A frequent riff in articles about fusion research is that commercial fusion reactors are about "thirty years away". All we have to do is give the scientists the money they need to build their research reactors, and in, oh, a few decades, we'll get sustained nuclear fusion which can be used to generate electricity.
The problem is, we have been told for the past forty years that fusion power was about 30 years away.
I can quite clearly remember reading articles in the 1980s which cited this figure. Twenty-odd years later we are no closer to commercial fusion reactors than we are to landing men on Mars or building a base on the moon. The state of fusion research has not managed to build even a test reactor which can hit the mystical "breakeven" threshold, the point at which the reactor produces as much power as it consumes.
When anyone writes an article about fusion power, it usually extols the benefits of fusion in contrast to the liabilities of fission power: little nuclear waste, the impossibility of meltdown, the abundance of fuel, and so on.
Although nuclear fusion would be a boon to mankind, it's still thirty years away from being commercially viable. Assuming that commercial fusion reactors actually become a reality in thirty years, that would make an even half-century since I started counting--and even longer since others did.
And, barring some incredible new technology, fusion reactors will not be "Mr. Fusion", as popularized in the Back to the Future movies. They will be enormous industrial installations, probably bigger, more complex, and much more expensive than ordinary commercial power plants. (Even fission power plants.)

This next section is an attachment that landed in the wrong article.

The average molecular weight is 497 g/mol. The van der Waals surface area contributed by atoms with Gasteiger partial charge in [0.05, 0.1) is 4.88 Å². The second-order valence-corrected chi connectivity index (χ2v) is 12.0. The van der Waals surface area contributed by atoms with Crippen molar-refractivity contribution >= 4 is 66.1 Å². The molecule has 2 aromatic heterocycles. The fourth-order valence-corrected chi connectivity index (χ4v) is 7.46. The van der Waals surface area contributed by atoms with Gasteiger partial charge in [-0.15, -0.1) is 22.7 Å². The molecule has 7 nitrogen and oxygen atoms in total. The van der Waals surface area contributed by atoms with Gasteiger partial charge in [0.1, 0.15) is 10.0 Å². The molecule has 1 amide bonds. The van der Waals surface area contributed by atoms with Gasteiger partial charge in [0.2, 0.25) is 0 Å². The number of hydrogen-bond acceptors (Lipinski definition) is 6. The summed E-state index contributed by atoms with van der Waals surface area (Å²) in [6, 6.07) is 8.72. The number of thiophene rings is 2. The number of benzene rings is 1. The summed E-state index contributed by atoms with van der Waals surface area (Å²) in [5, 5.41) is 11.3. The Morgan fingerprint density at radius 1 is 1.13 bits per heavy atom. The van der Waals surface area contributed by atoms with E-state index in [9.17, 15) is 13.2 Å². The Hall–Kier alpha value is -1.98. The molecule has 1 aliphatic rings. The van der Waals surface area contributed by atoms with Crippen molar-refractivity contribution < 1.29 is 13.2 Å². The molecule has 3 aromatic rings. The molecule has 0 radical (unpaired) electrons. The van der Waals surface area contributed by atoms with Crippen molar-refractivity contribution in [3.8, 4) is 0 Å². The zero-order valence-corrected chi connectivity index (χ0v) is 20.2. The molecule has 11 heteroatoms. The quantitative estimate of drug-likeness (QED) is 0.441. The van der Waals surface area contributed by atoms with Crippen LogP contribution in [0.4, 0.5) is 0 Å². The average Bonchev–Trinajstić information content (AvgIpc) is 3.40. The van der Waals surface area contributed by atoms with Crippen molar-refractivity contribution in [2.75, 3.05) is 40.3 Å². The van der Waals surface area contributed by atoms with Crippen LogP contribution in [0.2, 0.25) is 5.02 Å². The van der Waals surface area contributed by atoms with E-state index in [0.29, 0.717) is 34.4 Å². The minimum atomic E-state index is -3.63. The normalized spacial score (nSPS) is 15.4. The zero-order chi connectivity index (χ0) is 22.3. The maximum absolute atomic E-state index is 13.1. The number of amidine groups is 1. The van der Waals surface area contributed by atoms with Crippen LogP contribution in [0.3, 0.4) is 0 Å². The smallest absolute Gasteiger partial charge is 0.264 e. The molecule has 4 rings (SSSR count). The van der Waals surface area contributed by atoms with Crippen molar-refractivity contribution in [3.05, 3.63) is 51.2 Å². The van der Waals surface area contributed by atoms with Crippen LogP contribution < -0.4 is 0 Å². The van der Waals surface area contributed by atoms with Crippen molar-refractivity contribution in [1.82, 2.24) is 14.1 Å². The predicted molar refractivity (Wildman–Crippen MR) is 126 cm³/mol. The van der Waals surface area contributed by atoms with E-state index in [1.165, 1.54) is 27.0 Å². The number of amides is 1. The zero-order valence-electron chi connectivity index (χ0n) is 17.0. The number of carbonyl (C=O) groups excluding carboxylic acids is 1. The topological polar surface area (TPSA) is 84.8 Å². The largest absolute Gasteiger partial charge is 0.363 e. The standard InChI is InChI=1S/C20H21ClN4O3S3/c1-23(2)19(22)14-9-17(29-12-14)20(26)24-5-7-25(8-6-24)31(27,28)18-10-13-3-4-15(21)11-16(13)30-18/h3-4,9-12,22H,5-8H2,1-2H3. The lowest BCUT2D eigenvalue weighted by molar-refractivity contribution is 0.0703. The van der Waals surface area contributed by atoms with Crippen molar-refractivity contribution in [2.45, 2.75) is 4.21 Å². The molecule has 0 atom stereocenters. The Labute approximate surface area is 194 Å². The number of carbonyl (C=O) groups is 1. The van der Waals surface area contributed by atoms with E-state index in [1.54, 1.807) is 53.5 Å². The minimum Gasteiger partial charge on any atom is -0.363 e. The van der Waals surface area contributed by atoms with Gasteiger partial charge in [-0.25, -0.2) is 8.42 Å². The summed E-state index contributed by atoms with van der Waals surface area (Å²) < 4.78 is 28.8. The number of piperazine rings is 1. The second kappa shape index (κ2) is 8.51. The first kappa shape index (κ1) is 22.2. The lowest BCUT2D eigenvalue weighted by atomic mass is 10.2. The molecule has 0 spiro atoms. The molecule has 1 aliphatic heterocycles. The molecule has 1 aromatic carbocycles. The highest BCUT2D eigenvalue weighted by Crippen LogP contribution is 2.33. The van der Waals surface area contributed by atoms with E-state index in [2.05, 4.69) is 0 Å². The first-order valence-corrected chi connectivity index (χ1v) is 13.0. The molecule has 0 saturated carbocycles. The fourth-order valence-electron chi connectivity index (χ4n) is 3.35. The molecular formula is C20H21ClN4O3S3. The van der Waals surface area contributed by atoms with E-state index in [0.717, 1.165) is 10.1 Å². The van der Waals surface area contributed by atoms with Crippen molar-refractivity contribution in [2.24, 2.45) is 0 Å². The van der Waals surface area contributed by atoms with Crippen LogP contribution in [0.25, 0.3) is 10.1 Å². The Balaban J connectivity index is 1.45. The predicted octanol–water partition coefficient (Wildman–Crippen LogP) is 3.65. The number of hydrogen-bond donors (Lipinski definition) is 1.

Expect NIMBY (Not In My Back Yard) types to have hissy fits over the construction of fusion plants. Expect environmentalists to file lawsuits. Expect all, in fact, of the usual suspects to stand in the way of the construction of fusion power plants, just as they stand in the way of all useful projects. The benefits and advantages of fusion won't matter to them. They won't understand (or care about) the difference between nuclear fusion and nuclear fission; "nuclear"="bad" and that's all they'll care about.
Nuclear fusion will not be the do-all, be-all cure for our energy woes. Nuclear fission was supposed to do that, and didn't--and fusion will fail to do so for many of the same reasons.
Before any kind of nuclear power can solve our energy problems, we must have a public which is educated enough to understand the issue, so that it cannot be scared by fearmongers.
In the meantime, keep on working on fusion. Just don't expect any miracles.